Giovanni Maria Accame, “Roberto Rizzo, processes, not objects”

In the catalogue of the exhibition Roberto Rizzo – Paintings, Grossetti Arte Contemporanea, Milan, January 2003

The idea of painting which Roberto Rizzo proposes is the idea of a transformed and transforming observation, an observation that has, in the praxis of reflecting, found its instrument with which it takes different realities towards a confrontation which can bring about a contrast, a contamination or a future memory. The experience of 1950s American painting and the successive indications given by radical painting, including the analytical trends of the 1970s in Europe are a clear reference to this artist but it would be deeply restrictive and distracting to think about this as the only source of a more articulated formation.
Between the generation of younger artists and those preceding them, one of the greatest differences that distinguishes the culture and the way to understand the actual work, is actually represented by the variegated diversity of interests and cross-references that, in contrast to the more defined linearity of attentions one could grasp in the works of the older generation, is today a common characteristic. The irregularity with which one, and also the gaze of Rizzo, is being moved and moves over diverse and not compulsory artistic things, does not stop him to have engaged with the methods of inquiry and the performance of existing and, in some cases, also uncompromising work.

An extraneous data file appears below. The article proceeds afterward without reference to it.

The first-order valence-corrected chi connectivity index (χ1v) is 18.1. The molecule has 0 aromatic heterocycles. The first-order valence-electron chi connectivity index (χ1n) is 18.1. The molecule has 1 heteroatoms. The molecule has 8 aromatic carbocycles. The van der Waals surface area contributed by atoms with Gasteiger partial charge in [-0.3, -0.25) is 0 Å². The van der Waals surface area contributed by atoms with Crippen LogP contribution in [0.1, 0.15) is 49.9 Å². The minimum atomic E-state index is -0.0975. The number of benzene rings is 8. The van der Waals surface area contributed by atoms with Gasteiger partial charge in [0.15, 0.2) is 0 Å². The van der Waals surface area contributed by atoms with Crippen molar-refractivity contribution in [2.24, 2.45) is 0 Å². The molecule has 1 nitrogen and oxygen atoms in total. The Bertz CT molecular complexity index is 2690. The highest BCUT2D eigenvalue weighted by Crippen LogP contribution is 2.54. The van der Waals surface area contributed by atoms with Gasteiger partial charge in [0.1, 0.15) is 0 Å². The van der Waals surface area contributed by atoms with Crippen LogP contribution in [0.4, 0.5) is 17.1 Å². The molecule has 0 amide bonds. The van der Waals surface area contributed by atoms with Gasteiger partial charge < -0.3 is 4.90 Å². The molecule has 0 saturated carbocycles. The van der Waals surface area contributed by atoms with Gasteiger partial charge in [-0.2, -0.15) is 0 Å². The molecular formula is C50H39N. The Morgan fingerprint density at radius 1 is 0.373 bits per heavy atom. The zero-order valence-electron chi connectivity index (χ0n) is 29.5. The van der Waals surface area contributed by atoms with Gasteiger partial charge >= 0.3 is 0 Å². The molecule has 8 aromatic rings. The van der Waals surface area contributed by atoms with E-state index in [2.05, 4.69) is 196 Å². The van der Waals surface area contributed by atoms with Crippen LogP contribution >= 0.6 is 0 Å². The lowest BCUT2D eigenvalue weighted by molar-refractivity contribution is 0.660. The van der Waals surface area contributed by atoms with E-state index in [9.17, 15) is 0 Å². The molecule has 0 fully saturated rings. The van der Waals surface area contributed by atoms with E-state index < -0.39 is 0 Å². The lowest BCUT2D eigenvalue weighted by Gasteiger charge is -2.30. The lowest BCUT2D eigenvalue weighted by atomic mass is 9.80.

It is certainly this way of questioning and reflecting which allows him to seize and to bring together the several roads of this experience within a coherent field of pictorial exploration. Whatever the origin of the stimuli and images, they are being transformed in the language that Rizzo has matured over years. His work presents a process that has developed with determination but surely not without difficulty. Brought to my attention by Carmengloria Morales, I have visited his studio already from those days onwards when he had just left the Brera Academy. Every time, the tendency to choose the less predictable solutions and, in particular, to generate from contrasting situations, has been leading his paintings towards negotiating persistent battles. Also in the attempts of those early years, his painting took shape around an idea, and if that idea was considered crucial it could not be shelved even when it was a difficult one.
Much has remained of this original formula as it seems to conform to the character of the artist, his way of being. The capacity of controlling the internal juxtapositions however, has changed a lot. In painting as in life, every choice entails a process of elimination. As much as one believes to construct by the process of adding, it is always much more that which we exclude that takes itself forward in our construction. Now Rizzo knows to exclude that much which would be a hindrance to the comprehension of his ideas. Above all has he given room to empty space as an essential element for guiding the eye and to make contemplation possible. Without the empty space nothing of that what happens would happen. And in his present works, the continuous sense of happening forms the setting to every other perception. The shape of support, contrasts and relations between the parts and the interruption of the surface, all contribute to stage a happening that, in itself, concentrates the intentions of the artist. This is certainly not a sort of painting that coagulates around improvised and transient moods. The idea that precedes the work requires the time and the space needed for a picture that is born first in the thought and then in the gaze. A conceptuality of painting which, following Reinhardt and Ryman, is nowadays present in many protagonists of this area of experience, from Knoebel to Halley, and with which Rizzo, for the teaching of Carmengloria Morales, has had confronted himself from very early on.